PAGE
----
Published on July 12th, 2015 | by Daniel Sherman Fernandez


Picture Of The Day, Ford Mustang

The Ford Mustang was named after the American World War II fighter plane, the P-51 Mustang. Surprisingly, for all its style and well-marketed sporty design, the Mustang was based heavily on familiar, yet simple components. Much of the chassis, suspension, and drive train was derived from the Ford Falcon and Ford Fairlane. The car had a unitized platform-type frame from the 1964 Falcon, and welcoming box-section side rails, including five welded crossmembers. Although hardtop Mustangs were the majority in sales, durability problems with the new frame led to the unusual step of engineering the (necessarily less rigid) convertible first, which ensured adequate stiffness. Overall length of the Mustang and Falcon was identical, at 181.6 in (4613 mm), although the Mustang’s wheelbase at 108 in (2743 mm) was slightly shorter. With an overall width of 68.2 in (1732 mm), it was 3.4 in (86 mm) narrower, although wheel track was nearly identical. Shipping weight, about 2570 lb (1170 kg) with six-cylinder engine, was also similar. A full-equipped, V8 model weighed about 3000 lb (1360 kg).


Because the timing of the car’s introduction coincided perfectly with the first wave of the postwar “baby boom”, the Mustang entered the market with a strong force, which was heading off to work in a strong economy. Incredibly, no domestic manufacturer up until that time had anything that remotely resembled an affordable, yet youthful and sophisticated automobile aimed at this burgeoning market, and Iacocca knew it. Despite his repeated attempts to receive the go-ahead to produce such a car, his proposals fell on mostly deaf ears. Although the company was still smarting financially after the demise of the Edsel Division in late 1959, upper management at Ford under Robert McNamara (later United States Secretary of Defense under Lyndon Johnson) wasn’t willing to take such a major risk.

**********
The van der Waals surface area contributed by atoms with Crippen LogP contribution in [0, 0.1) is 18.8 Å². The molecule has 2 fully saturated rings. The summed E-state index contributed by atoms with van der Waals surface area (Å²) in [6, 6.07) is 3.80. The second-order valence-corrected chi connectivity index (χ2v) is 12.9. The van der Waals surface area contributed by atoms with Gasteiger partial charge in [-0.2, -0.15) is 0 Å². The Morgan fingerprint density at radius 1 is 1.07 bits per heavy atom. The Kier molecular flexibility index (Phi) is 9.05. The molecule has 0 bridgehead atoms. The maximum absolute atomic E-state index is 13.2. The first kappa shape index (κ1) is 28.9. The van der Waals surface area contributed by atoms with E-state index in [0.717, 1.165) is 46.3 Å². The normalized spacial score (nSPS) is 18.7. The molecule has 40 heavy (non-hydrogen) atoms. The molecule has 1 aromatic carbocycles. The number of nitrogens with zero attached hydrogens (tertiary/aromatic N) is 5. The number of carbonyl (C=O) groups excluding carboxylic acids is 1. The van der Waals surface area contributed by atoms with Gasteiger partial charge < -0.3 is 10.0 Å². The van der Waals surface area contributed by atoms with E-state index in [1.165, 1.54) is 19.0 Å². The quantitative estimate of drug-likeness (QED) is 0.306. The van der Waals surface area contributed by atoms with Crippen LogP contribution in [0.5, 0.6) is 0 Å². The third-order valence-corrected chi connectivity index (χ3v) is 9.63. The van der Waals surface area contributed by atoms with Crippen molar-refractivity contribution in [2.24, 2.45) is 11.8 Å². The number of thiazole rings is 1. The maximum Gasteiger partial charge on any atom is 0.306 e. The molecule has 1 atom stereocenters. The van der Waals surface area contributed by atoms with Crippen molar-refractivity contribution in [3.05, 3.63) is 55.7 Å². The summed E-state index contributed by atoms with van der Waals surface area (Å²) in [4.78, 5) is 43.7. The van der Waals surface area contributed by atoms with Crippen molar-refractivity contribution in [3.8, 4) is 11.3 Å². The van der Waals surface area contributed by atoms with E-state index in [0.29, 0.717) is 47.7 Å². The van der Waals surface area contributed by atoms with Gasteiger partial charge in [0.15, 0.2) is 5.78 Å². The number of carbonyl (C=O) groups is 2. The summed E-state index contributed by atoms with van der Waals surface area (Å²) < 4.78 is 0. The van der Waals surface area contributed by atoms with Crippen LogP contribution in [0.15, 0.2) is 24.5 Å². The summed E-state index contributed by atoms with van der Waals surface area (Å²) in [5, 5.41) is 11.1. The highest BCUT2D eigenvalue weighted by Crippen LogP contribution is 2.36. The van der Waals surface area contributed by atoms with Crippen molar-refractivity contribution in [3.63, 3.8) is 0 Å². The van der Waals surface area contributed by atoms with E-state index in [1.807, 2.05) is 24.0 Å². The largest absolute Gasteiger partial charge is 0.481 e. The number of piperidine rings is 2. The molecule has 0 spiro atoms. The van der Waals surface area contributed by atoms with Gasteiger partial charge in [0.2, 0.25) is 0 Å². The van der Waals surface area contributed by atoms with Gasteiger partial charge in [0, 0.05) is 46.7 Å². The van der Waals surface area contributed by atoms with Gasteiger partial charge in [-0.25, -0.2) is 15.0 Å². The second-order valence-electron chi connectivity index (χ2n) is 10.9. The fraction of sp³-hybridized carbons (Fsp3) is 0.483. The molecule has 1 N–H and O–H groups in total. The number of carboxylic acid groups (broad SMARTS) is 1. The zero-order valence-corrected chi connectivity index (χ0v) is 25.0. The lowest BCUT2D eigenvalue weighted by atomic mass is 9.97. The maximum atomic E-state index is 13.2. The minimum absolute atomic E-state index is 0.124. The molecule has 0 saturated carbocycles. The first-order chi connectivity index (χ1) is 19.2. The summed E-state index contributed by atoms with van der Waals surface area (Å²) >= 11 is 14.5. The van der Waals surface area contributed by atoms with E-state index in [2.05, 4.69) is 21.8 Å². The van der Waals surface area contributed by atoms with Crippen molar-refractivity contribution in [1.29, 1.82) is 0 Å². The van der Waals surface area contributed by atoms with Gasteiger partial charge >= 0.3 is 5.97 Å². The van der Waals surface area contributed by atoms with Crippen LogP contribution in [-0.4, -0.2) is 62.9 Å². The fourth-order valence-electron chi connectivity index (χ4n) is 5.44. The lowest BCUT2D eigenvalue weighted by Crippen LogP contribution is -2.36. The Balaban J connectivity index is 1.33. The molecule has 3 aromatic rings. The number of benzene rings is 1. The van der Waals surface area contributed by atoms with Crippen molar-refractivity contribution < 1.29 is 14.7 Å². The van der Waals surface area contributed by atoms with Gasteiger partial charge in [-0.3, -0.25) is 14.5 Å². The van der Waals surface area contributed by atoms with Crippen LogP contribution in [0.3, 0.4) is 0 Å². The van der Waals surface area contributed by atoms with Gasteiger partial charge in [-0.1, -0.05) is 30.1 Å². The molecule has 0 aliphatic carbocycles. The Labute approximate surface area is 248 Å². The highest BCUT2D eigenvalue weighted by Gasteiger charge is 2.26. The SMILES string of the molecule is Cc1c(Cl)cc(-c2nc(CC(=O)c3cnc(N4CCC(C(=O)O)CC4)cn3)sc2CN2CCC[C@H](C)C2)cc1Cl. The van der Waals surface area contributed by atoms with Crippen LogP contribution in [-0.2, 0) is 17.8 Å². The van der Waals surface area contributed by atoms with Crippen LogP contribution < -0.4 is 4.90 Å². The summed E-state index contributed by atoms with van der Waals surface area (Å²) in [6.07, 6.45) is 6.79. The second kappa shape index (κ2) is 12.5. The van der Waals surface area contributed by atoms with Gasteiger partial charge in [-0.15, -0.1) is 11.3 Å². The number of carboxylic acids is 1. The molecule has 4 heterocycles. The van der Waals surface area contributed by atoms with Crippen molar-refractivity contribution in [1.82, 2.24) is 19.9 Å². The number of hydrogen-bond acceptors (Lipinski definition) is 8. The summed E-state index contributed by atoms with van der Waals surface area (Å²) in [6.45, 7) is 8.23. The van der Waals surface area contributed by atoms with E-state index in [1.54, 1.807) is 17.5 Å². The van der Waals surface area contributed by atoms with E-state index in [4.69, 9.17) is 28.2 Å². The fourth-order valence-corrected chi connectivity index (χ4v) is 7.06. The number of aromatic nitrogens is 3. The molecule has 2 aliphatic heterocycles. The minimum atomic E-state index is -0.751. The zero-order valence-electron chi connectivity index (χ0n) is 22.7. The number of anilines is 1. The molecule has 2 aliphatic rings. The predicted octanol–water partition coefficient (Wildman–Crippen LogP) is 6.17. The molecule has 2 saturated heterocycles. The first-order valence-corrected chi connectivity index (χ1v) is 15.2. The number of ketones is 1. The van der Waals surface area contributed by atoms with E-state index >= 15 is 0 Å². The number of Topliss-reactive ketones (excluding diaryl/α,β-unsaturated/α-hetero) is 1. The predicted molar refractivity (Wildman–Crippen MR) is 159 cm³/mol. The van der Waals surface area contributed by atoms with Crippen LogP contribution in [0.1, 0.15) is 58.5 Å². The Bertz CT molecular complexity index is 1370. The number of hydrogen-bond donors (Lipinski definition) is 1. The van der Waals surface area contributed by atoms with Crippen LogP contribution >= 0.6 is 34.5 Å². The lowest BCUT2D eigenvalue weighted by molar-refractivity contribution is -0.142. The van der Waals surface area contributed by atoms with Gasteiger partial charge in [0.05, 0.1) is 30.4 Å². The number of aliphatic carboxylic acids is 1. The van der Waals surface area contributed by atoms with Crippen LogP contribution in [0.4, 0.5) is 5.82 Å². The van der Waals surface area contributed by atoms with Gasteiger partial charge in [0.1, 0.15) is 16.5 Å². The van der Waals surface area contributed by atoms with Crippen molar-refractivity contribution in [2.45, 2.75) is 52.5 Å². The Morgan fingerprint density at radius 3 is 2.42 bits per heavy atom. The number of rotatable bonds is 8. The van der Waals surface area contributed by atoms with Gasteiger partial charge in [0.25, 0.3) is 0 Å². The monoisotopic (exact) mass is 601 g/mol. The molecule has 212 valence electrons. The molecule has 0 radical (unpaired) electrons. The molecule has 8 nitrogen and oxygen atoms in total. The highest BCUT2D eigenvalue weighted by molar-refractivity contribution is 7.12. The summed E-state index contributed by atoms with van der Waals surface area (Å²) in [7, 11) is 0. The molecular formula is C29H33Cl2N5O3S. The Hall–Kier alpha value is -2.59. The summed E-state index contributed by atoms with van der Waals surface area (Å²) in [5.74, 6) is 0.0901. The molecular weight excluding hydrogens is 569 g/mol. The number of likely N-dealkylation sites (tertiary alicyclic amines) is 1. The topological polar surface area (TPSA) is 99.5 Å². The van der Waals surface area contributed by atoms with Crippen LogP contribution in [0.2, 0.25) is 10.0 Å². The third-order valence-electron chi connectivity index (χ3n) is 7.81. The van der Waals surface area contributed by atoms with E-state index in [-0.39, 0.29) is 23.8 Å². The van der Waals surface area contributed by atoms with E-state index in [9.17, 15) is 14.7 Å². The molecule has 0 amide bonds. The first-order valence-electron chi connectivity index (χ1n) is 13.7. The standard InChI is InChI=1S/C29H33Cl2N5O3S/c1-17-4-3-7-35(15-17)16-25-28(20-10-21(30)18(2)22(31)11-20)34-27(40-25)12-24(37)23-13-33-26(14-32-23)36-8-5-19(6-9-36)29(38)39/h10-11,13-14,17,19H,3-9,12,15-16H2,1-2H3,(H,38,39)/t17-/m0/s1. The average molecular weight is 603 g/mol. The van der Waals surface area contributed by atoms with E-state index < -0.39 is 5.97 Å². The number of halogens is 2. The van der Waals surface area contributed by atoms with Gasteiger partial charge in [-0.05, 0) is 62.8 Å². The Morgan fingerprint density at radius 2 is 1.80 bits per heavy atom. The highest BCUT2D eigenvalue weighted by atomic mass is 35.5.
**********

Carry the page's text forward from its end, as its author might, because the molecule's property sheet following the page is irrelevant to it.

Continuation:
Still, Iacocca persevered and was given the green light to produce the Mustang in mid-1962, which gave the design team only eighteen months to design and develop the car. Not only did the project wrap up in under eighteen months, it wrapped up under budget, thanks to the decision for the use of many existing mechanical parts as possible. As far as the design itself was concerned, Ford stylists basically threw out the company handbook on design limitations. This single handedly pushed the stamp of technology of the time to its limit in such design areas as the sweep of the rear lower valence and the remarkably complicated front end stampings and castings. Curved side glass was used as well, but at a stern price considering the technology to produce distortion-free curved safety glass was still in its early stages. Though most of the mechanical parts were directly taken from the Falcon, the Mustang’s body shell was completely different from the Falcon’s, sporting a shorter wheelbase, wider track, lower seating position, and overall height. An industry first, The “torque box,” was an innovative structural system that greatly stiffened the Mustang’s unitized body construction and further helped contribute to its excellent handling; at least compared to other cars of the time.

When the Mustang hit the market, there was nothing like it. It was perfect for young hip adults and the talk of the new teen power scene.

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